Let’s talk about The Alpha and the Omega In Christianity. Surely you will agree that a Christian private tour in Israel would not be complete without touring in Jerusalem. When I tour Jerusalem I like to start with the Mount of Olives viewpoint. Then work my way downhill till I am getting to Gethsemani. There nearby there is the Church of All Nations. One of the most outstanding features of the church is its facade. There you can see the Agony in the Garden of Gethsemani. Above him is God, the father. If you will pay attention he is holding a little sign with the two Greek letters. In fact, those two letters are the Alpha and the Omega. In other words the first letter in the Greek Alphabet and the last letter in the same Alphabet.
What Does it Mean in Christianity?
So like I just mentioned, the Alpha and the Omega are the first and last letters in the Greek Alphabet. But they are also a title of Christ and God in the Book of Revelation. The term Alpha and Omega in Christianity comes from the phrase “I am Alpha and Omega”, an appellation of Jesus in the Book of Revelation. The first part of this phrase is first found in Chapter 1 verse 8. And is found in any manuscript of Revelation that has 1:8. A similar reference is in Isaiah 44, where the Lord says to be the first and the one who is after all.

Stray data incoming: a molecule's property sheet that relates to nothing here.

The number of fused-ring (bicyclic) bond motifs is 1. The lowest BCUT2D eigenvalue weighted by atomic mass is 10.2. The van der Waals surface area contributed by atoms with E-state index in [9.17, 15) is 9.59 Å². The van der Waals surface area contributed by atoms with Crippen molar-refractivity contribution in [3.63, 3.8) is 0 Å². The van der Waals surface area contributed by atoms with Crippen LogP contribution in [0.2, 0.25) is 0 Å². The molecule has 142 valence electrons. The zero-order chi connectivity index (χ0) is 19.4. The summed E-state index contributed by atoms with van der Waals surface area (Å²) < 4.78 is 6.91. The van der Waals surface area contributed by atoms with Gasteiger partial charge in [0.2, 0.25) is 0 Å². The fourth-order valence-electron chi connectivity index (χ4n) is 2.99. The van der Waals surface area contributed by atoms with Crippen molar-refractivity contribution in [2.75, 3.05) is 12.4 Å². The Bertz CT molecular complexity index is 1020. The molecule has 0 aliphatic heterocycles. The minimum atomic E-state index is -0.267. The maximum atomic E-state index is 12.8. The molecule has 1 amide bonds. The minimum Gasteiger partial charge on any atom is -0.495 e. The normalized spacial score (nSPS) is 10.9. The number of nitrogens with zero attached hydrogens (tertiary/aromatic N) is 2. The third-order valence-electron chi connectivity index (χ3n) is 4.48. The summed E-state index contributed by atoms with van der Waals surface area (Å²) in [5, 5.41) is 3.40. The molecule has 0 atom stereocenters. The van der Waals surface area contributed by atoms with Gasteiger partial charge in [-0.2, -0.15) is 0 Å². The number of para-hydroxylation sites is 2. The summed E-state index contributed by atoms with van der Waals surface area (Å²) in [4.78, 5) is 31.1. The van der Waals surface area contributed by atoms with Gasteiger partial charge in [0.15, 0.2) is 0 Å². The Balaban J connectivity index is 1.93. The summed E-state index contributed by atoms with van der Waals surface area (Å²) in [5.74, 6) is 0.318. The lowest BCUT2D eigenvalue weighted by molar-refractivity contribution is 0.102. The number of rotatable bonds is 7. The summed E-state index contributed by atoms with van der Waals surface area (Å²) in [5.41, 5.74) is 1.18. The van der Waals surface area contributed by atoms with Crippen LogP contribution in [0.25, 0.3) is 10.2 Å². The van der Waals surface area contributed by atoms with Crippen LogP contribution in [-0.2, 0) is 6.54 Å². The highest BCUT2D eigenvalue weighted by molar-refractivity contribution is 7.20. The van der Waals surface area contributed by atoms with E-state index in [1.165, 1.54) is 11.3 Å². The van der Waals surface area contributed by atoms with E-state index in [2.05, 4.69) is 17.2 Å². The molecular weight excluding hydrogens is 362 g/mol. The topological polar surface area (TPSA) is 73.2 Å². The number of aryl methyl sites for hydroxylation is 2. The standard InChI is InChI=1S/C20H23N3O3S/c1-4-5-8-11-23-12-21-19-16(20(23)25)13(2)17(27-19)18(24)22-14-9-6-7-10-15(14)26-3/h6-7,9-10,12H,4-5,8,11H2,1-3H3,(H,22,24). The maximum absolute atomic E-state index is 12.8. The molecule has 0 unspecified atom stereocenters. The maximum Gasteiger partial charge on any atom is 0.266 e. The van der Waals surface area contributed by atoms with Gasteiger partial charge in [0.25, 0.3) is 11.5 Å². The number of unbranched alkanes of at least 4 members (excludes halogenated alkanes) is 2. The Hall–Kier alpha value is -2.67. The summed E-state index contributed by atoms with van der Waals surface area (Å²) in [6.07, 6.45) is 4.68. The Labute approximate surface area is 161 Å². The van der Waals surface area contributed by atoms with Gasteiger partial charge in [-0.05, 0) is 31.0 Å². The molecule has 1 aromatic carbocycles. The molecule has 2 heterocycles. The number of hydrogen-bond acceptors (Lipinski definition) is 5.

The Alpha and the Omega In Christianity: The Beginning and the End
The Phrase I am Alpha and Omega is further clarified with the additional phrase, “the beginning and the end” in Revelation 21:6, 22:13. The first and last letters of the Greek Alphabet were used because the Book of Revelation is in the New Testament, which was originally written in Greek. The Phrase is interpreted by Christians to mean that Jesus has existed for all eternity or that God is eternal. Though many commentators and dictionaries ascribe the title “the alpha and the omega” to both God and to Jesus.
Like I point out in my guided tours of Jerusalem, the letters Alpha and Omega, in juxtaposition, are often used as Christian visual symbols. The symbols were used in early Christianity and appeared in the Roman catacombs. In fact, despite always being in Greek, the letters became more common in Western than Eastern Orthodox Christian Art.